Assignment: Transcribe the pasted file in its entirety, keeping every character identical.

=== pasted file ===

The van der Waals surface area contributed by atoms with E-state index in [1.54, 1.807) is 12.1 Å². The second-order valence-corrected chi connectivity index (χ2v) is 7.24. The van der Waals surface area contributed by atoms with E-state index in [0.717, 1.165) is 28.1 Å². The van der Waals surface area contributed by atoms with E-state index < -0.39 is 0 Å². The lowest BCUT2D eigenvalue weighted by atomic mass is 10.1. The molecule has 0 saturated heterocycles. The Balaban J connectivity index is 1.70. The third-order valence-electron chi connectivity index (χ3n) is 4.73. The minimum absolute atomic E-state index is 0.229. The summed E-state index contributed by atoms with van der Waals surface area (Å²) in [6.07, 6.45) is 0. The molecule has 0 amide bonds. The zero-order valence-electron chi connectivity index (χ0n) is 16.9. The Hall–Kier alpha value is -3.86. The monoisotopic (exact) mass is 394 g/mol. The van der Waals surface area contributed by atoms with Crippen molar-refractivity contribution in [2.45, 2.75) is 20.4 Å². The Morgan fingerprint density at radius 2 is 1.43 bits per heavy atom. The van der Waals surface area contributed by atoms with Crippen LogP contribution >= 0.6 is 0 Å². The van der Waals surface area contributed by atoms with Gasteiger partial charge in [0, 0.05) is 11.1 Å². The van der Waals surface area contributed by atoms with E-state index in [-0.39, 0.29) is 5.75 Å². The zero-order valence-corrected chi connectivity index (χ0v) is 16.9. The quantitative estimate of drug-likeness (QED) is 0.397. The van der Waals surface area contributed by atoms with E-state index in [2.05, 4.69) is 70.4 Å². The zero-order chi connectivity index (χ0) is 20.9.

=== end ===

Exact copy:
The van der Waals surface area contributed by atoms with E-state index in [1.54, 1.807) is 12.1 Å². The second-order valence-corrected chi connectivity index (χ2v) is 7.24. The van der Waals surface area contributed by atoms with E-state index in [0.717, 1.165) is 28.1 Å². The van der Waals surface area contributed by atoms with E-state index < -0.39 is 0 Å². The lowest BCUT2D eigenvalue weighted by atomic mass is 10.1. The molecule has 0 saturated heterocycles. The Balaban J connectivity index is 1.70. The third-order valence-electron chi connectivity index (χ3n) is 4.73. The minimum absolute atomic E-state index is 0.229. The summed E-state index contributed by atoms with van der Waals surface area (Å²) in [6.07, 6.45) is 0. The molecule has 0 amide bonds. The zero-order valence-electron chi connectivity index (χ0n) is 16.9. The Hall–Kier alpha value is -3.86. The monoisotopic (exact) mass is 394 g/mol. The van der Waals surface area contributed by atoms with Crippen molar-refractivity contribution in [2.45, 2.75) is 20.4 Å². The Morgan fingerprint density at radius 2 is 1.43 bits per heavy atom. The van der Waals surface area contributed by atoms with Crippen LogP contribution >= 0.6 is 0 Å². The van der Waals surface area contributed by atoms with Gasteiger partial charge in [0, 0.05) is 11.1 Å². The van der Waals surface area contributed by atoms with E-state index in [-0.39, 0.29) is 5.75 Å². The zero-order valence-corrected chi connectivity index (χ0v) is 16.9. The quantitative estimate of drug-likeness (QED) is 0.397. The van der Waals surface area contributed by atoms with E-state index in [2.05, 4.69) is 70.4 Å². The zero-order chi connectivity index (χ0) is 20.9.